Slayer introduced battle rifle starts instead of the assault rifle, changing the game as much as what the maps did. Battle rifles make the game more of a long distance tug-and-pull rather than the up close and methodical assault rifles. Battle rifles also seem overly powerful in the game; while it lacks a little from the designated darksmen rifle (DMR), the battle rifle can easily take out an enemy from any distance with just four well placed shots. The thing that makes this core Halo feature overpowered is that in Guardians it does not feel like you are accurately warned of your immanent death. My screen isn’t flashing red and my spartan is running scared when I lose my shields to BR fire, and before I know it I’m dropping dead. It continues to surprise me and feels like I have no warning to get out of the way and hide. Once shields are eliminated, the health bar is so small that I need to be alerted immediately to hide. A BR headshot will completely eliminate the health bar, in an act so jarring it will feel like you were actually sniped.
A small feature which seems overlooked is that when you kill someone after dying you aren’t alerted about it; if you simultaneously BR, melee or grenade kill someone, there is no medal telling you of this. A small thing but it shouldn’t go overlooked in the improvement of this game.
Moving onto the weapon arsenal: why is there a light rifle, bro? I understand that there will be Prometheans, but in a world with the BR and DMR, the light rifle is a waste of space. I have mixed opinions on the hydra; its painfully slow reload and poor hip fire accuracy features make it unusable in a fire fight, but if you lock onto a target using the ADS it is an instant kill. Trying to use it like an old school Brute grenade launcher isn’t the same, but locking onto a target produces heat seeking missiles that down a spartan in three rounds. I don’t recommend using the gun, but pulling it out on an unsuspecting rival will guarantee an instant kill.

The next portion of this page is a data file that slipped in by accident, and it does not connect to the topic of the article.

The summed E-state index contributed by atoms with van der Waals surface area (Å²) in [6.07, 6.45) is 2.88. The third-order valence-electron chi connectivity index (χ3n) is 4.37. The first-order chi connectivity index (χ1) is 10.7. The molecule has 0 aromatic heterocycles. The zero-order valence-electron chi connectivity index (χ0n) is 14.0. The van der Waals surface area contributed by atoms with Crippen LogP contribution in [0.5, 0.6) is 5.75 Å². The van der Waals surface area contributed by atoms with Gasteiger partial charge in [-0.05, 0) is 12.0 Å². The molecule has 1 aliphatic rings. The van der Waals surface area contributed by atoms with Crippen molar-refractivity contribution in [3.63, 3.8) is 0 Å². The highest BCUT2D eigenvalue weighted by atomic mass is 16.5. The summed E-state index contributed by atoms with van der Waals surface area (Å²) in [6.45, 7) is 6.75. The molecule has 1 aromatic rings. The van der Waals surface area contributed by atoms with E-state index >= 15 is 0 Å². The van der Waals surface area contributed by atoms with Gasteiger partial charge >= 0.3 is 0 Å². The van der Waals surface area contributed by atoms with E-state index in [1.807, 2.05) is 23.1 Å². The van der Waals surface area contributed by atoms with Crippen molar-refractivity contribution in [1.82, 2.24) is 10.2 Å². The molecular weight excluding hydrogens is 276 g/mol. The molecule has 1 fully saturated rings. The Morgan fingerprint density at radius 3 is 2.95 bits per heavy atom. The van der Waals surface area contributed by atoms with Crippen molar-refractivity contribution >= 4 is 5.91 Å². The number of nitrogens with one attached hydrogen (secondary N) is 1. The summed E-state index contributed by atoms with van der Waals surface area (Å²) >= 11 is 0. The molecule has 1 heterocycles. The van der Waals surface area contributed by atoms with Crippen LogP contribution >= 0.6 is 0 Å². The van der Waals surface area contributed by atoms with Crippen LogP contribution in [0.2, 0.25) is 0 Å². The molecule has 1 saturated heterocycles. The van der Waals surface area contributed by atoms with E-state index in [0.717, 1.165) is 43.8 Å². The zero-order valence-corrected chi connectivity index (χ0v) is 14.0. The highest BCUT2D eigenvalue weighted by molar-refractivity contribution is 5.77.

If your aim is true and you target the head, the magnum is a viable weapon once again. The pistol can down enemies from moderate range and is an adequate last resort weapon. The SMG on the other hand is an overpowered monster of a gun. Get within medium to close range of an enemy and the SMG will out duel the BR, DMR or AR. The fire power and fire speed of the SMG make it the go to gun for anyone who prefers close quarters duels. Finally the prophet’s bane (energy sword) is over powered. The sword is a staple and pillar of the Halo core, I accept and enjoy that, but sprinting and thrusters make it god-like. Combine sprinting with the lunge range of the PB and it’s guaranteed a kill; using the thrusters to get within lunge range seems almost unfair. The biggest problem with the sword though is that once a lunge is started, nothing will stop it. If I use my thrusters to burst away from my lunging enemy, the game will carry that enemy forward extending his lunge and killing me anyways. That’s a borderline broken feature that bothers me to no end. With thrusting an option for the sword carrier and not the target, they become an unstoppable force.
The Halo 5: Guardians beta has me logging on to play every single day, and I can’t wait for the new content next week. While there are a variety of issues, especially technical ones that need to be fixed, let’s take a breath — it’s just a beta. This isn’t a server beta similar to Destiny; this is a full game beta that will take into consideration all thoughts and concerns from the active players and 343 has a full year to change anything. So listen up 343, take notes, because if you make the improvements, Halo may be the best shooter of 2015.
Elliott Altland (@ea_gamesnvrdie) is a contributor for The High Screen. He attends SUNY Oswego.